De Beers Global Sightholder Sales (DBGSS) increased sales by 178 percent between the two periods, from $906 million in H1 2020 to $2.5 billion in H1 2021. The rebound was chalked up to increased production and sales volumes as well as higher rough diamond prices. During the half year, production across Botswana’s mines increased by 43 percent, from 7.5 million carats to 10.7 million, carats while the average price per carat increased by 13 percent to $135 per carat in H1 2021 from USD119 per carat. “The rebound of the global diamond market from the COVID-19 crisis is important for Botswana and it will provide a boost to export earnings, the external account balance, and government revenues,” Kegakgametse and Mokhurutshe wrote.
There were significant increases in exports to the value of P24.1 billion in Q1 2021, representing an increase of 38.4 percent when compared to Q4 2020. The sharp increase in exports was driven by diamond exports, which rose by 45 percent during the quarter as the global demand for diamonds improved during the period. Imports were valued at P22.8 billion, indicating a marginal decrease of 1.4 percent between Q1 2021 and Q4 2020. This resulted in a trade surplus of P1.3 billion in Q1, the first quarterly surplus since 2018. However, subsequent trade data for April and May 2021 are less positive, and indicate a likely substantial trade deficit in Q2, Kegakgametse and Mokhurutshe noted. They added: “Data on the recent economic developments provide a decidedly mixed picture, with some positive developments with regard to economic growth, trade performance and banking, offset by negative developments with regard to inflation, hopefully temporarily.”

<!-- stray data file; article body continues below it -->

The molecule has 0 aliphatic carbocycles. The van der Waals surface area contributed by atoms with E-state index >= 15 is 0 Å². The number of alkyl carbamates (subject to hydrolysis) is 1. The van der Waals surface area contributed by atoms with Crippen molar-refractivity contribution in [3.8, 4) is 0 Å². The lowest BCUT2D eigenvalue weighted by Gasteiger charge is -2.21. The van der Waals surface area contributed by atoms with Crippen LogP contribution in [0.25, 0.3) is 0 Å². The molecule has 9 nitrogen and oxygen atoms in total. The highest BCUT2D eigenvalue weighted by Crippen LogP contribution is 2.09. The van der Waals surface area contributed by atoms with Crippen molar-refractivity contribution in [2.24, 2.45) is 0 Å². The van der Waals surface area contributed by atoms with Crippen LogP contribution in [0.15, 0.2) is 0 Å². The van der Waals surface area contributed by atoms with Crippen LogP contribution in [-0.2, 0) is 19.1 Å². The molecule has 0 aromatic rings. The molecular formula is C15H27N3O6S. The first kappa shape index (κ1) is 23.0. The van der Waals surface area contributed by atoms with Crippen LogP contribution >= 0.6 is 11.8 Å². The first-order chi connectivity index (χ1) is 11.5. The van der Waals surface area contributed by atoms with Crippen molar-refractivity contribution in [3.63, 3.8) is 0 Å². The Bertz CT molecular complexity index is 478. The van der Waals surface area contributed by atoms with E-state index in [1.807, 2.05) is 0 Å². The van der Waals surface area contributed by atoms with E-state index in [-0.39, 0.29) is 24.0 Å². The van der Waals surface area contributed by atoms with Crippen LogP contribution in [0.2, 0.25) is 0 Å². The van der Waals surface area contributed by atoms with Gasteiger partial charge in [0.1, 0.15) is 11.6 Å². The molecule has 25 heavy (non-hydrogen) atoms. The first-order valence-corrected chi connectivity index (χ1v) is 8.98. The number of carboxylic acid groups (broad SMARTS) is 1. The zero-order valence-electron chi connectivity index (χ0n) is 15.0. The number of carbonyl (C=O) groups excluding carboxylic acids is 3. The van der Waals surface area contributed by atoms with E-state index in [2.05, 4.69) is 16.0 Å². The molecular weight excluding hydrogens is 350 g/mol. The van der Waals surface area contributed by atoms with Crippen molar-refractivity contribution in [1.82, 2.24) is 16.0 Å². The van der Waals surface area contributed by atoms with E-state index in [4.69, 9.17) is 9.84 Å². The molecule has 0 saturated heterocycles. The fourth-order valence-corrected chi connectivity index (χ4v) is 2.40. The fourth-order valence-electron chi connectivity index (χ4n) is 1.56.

IMF recently published article on Botswana in which it projected strong growth in the mining sector that is essentially the driver of near term headline GDP growth. What is exciting for Madala is the diversification within the mining sector itself. “There is a lot of interest in the copper sector in reviving some of those mines that, as we know, had closed because of depressed copper prices,” she said. “I really think that you know when we talk about coal, Botswana will remain attractive to foreign investment, especially from China, which is really looking to plug its supply deficit on copper and coal.”
But the question everyone should be asking is whether mining-driven growth will be sufficient? “If we take a medium term view, the same IMF article suggests that Botswana’s economy will grow at the rate of around 4 percent a year as a sustainable level in the medium term,” Khan said. “The question we should be asking is that, is this sufficient to deliver on the ambition of fostering development? Is 4 percent growth in real terms really going to be enough for the economy as a whole?”
While recovery of the mining sector is desirable in the short term, it is not so much for the long-term. Observers want to see more diverse export earnings and creation of jobs because mining tends to be quite capital intensive. “If we were going to achieve transformation, especially in the context of achieving the vision, we need to see a lot more of the jobs and export earnings coming from other sectors,” Moatlhodi Sebabole, Chief Economist at FNBB, said in the webinar.
Sebabole argued that Botswana also needs to focus on productivity and competitiveness, especially in key sectors. “We spend a lot of money on key sectors such as agriculture, manufacturing, as an example, but the ROI there really doesn’t speak volumes when you look at the number of sustainable jobs created, not just temporary, as well as looking at their contribution to growth overall,” he said. “We need to step up the ladder in terms of value chain for those so that a lot value add is done locally where we focus on exports and substitutes for imports.”
Where Botswana is focusing on exports, he said, is very important. “We look at several things such as the number of export partners associated with the sectors and products that you’re looking into,” Sebabole said, adding that product range also matters. You’ll notice in the past two or so years, our products were just under 3 000, compared to the likes of Namibia at about 4 109 products that they were looking into,” he said.